Just wanted to confirm if there is something similar in R.

But thanks for replying and great effort.




This removes cap over big number by using string. But we will then need to reimplement multiplication functions , power functions, log functions and so much more.

I Just meant the concept is great.


Edit: The VeryLargeIntegers package isn't good for anything going outside integers (e.g., division). If you need that functionality, contact the package maintainer.

I haven't used it, so I can't vouch for it, but there is the VeryLargeIntegers package. Other similar packages are listed in the NumericalMathematics task view.


Thanks works like magic it worked just fine.


Somehow I think this isn't the solution to this problem. Please look at the reprex and you will understand what I mean.

# Load_library ------------------------------------------------------------


# create number -----------------------------------------------------------
number<-paste(rep(x = 1,10),sep = '',collapse = '')

# Some manupulation that work ---------------------------------------------
#> Very Large Integer: 
#> [1] 1111111111

#> Very Large Integer: 
#> [1] 1234567900987654321

#> Very Large Integer: 
#> [1] 3333333333

# Problem with division or double rep -------------------------------------

#> Very Large Integer: 
#> [1] 111111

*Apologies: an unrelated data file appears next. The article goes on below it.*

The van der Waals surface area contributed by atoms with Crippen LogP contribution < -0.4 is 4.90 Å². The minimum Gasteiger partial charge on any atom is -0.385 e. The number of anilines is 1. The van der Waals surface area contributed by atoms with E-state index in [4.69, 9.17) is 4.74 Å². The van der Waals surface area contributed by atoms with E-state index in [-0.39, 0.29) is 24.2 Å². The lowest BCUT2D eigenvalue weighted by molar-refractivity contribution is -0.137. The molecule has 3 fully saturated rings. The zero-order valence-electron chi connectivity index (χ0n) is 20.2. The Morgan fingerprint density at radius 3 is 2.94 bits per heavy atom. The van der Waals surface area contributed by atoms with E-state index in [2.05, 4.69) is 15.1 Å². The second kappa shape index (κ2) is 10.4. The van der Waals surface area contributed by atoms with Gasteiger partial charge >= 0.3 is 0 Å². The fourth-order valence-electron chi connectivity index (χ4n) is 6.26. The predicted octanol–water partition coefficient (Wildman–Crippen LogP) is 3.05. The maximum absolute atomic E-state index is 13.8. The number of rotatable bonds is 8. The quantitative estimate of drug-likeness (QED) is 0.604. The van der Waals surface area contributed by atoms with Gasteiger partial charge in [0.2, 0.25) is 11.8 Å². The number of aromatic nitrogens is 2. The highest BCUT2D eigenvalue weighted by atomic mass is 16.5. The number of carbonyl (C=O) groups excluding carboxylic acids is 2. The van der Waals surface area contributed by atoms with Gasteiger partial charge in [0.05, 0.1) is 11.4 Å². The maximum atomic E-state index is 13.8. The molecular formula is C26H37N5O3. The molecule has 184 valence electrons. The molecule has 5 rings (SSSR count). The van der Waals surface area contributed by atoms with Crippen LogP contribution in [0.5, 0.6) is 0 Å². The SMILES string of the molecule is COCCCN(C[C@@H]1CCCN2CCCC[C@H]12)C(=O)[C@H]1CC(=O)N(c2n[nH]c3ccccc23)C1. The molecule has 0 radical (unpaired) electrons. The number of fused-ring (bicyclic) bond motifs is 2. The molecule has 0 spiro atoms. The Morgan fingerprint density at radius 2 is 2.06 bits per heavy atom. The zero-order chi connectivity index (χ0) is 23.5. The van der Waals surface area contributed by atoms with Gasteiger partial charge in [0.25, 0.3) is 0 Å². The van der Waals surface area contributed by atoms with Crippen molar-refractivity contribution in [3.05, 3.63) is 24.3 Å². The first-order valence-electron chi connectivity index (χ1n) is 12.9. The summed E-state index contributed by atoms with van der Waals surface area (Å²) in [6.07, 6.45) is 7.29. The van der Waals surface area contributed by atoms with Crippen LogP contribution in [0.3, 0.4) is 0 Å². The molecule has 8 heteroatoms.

## Shoul be 111.1111111

# lets take another number ------------------------------------------------
number2<-paste(rep(x = 2,10),sep = '',collapse = '')

y/x ## is right
#> Very Large Integer: 
#> [1] 2

x/y  ## is wrongs
#> Very Large Integer: 
#> [1] 0

Created on 2018-09-28 by the reprex package (v0.2.1)

You're right, the package isn't useful for division when the result isn't an integer. It also has problems with logarithms, so approaching it that way isn't possible.

After playing around with it, I'm not a fan of what it is now. It could definitely be improved. If you would benefit, consider emailing the maintainer to ask for non-integer division.

I am just trying to find out if there is such thing possible in R nothing else. I have no benefit for this but I think he had mentioned it exclusively. So he does know the limitation of the package.

You could try the other packages listed in the task view. For instance, the gmp package seems fine:


number <- paste(rep(1, 10), collapse = '')
x <- as.bigz(number)
number2 <- paste(rep(2, 10), collapse = '')
y <- as.bigz(number2)
y / x
# Big Rational ('bigq') :
# [1] 2
x / y
# Big Rational ('bigq') :
# [1] 1/2

And it even supports vectors of large numbers:

as.bigz(c(number, number2))
# Big Integer ('bigz') object of length 2:
# [1] 1111111111 2222222222

it worked perfectly fine if you have enough RAM you can keep on going. On my 8gb Laptop I was able to accomplish multiplying 2 numbers who has a size of a million digits each.

Great solution People should know about these things too.

1 Like

Well, raising awareness and helping people to navigate available packages in specific subject areas is the whole point of the Task Views: CRAN Task Views